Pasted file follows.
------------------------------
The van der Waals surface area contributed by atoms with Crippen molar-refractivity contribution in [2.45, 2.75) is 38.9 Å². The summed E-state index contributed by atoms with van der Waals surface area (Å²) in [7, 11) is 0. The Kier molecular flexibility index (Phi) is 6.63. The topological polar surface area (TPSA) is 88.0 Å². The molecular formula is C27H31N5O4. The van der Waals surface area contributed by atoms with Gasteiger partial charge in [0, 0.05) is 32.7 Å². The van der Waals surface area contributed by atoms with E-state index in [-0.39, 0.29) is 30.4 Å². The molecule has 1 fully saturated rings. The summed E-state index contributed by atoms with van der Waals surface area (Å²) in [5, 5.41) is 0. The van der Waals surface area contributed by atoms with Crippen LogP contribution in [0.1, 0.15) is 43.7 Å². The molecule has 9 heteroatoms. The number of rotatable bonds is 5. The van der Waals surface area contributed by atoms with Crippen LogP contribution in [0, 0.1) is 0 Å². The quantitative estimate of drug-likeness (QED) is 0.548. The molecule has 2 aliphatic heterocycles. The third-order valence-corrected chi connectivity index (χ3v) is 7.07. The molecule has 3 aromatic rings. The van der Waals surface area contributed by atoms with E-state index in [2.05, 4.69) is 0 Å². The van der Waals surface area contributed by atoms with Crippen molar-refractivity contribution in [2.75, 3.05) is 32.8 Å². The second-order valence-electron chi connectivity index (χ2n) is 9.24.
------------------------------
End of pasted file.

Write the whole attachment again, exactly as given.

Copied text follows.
The van der Waals surface area contributed by atoms with Crippen molar-refractivity contribution in [2.45, 2.75) is 38.9 Å². The summed E-state index contributed by atoms with van der Waals surface area (Å²) in [7, 11) is 0. The Kier molecular flexibility index (Phi) is 6.63. The topological polar surface area (TPSA) is 88.0 Å². The molecular formula is C27H31N5O4. The van der Waals surface area contributed by atoms with Gasteiger partial charge in [0, 0.05) is 32.7 Å². The van der Waals surface area contributed by atoms with E-state index in [-0.39, 0.29) is 30.4 Å². The molecule has 1 fully saturated rings. The summed E-state index contributed by atoms with van der Waals surface area (Å²) in [5, 5.41) is 0. The van der Waals surface area contributed by atoms with Crippen LogP contribution in [0.1, 0.15) is 43.7 Å². The molecule has 9 heteroatoms. The number of rotatable bonds is 5. The van der Waals surface area contributed by atoms with Crippen LogP contribution in [0, 0.1) is 0 Å². The quantitative estimate of drug-likeness (QED) is 0.548. The molecule has 2 aliphatic heterocycles. The third-order valence-corrected chi connectivity index (χ3v) is 7.07. The molecule has 3 aromatic rings. The van der Waals surface area contributed by atoms with E-state index in [2.05, 4.69) is 0 Å². The van der Waals surface area contributed by atoms with Crippen molar-refractivity contribution in [2.75, 3.05) is 32.8 Å². The second-order valence-electron chi connectivity index (χ2n) is 9.24.